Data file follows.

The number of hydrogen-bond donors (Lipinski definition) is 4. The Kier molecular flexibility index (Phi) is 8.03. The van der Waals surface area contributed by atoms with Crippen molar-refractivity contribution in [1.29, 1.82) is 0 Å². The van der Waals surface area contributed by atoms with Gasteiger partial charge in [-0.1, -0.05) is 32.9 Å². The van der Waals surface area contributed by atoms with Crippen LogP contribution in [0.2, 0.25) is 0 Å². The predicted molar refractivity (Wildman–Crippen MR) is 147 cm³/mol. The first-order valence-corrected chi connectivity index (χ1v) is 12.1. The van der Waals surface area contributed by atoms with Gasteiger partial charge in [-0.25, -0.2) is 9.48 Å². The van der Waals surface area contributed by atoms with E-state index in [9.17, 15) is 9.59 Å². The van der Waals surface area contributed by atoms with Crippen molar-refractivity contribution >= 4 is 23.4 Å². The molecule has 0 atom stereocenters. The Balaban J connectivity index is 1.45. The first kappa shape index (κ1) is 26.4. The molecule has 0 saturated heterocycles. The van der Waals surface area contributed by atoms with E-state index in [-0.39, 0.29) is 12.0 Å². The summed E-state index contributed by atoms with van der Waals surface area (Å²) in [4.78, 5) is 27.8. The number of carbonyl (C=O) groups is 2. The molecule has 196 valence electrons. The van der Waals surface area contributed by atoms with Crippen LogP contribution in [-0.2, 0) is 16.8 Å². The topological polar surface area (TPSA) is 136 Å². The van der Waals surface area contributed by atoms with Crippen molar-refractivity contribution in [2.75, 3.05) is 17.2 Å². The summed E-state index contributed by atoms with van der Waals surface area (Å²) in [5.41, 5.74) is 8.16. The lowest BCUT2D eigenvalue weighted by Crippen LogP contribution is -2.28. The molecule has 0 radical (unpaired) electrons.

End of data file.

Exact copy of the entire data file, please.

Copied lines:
The number of hydrogen-bond donors (Lipinski definition) is 4. The Kier molecular flexibility index (Phi) is 8.03. The van der Waals surface area contributed by atoms with Crippen molar-refractivity contribution in [1.29, 1.82) is 0 Å². The van der Waals surface area contributed by atoms with Gasteiger partial charge in [-0.1, -0.05) is 32.9 Å². The van der Waals surface area contributed by atoms with Crippen LogP contribution in [0.2, 0.25) is 0 Å². The predicted molar refractivity (Wildman–Crippen MR) is 147 cm³/mol. The first-order valence-corrected chi connectivity index (χ1v) is 12.1. The van der Waals surface area contributed by atoms with Gasteiger partial charge in [-0.25, -0.2) is 9.48 Å². The van der Waals surface area contributed by atoms with E-state index in [9.17, 15) is 9.59 Å². The van der Waals surface area contributed by atoms with Crippen molar-refractivity contribution >= 4 is 23.4 Å². The molecule has 0 atom stereocenters. The Balaban J connectivity index is 1.45. The first kappa shape index (κ1) is 26.4. The molecule has 0 saturated heterocycles. The van der Waals surface area contributed by atoms with E-state index in [-0.39, 0.29) is 12.0 Å². The summed E-state index contributed by atoms with van der Waals surface area (Å²) in [4.78, 5) is 27.8. The number of carbonyl (C=O) groups is 2. The molecule has 196 valence electrons. The van der Waals surface area contributed by atoms with Crippen LogP contribution in [-0.2, 0) is 16.8 Å². The topological polar surface area (TPSA) is 136 Å². The van der Waals surface area contributed by atoms with Crippen molar-refractivity contribution in [2.75, 3.05) is 17.2 Å². The summed E-state index contributed by atoms with van der Waals surface area (Å²) in [5.41, 5.74) is 8.16. The lowest BCUT2D eigenvalue weighted by Crippen LogP contribution is -2.28. The molecule has 0 radical (unpaired) electrons.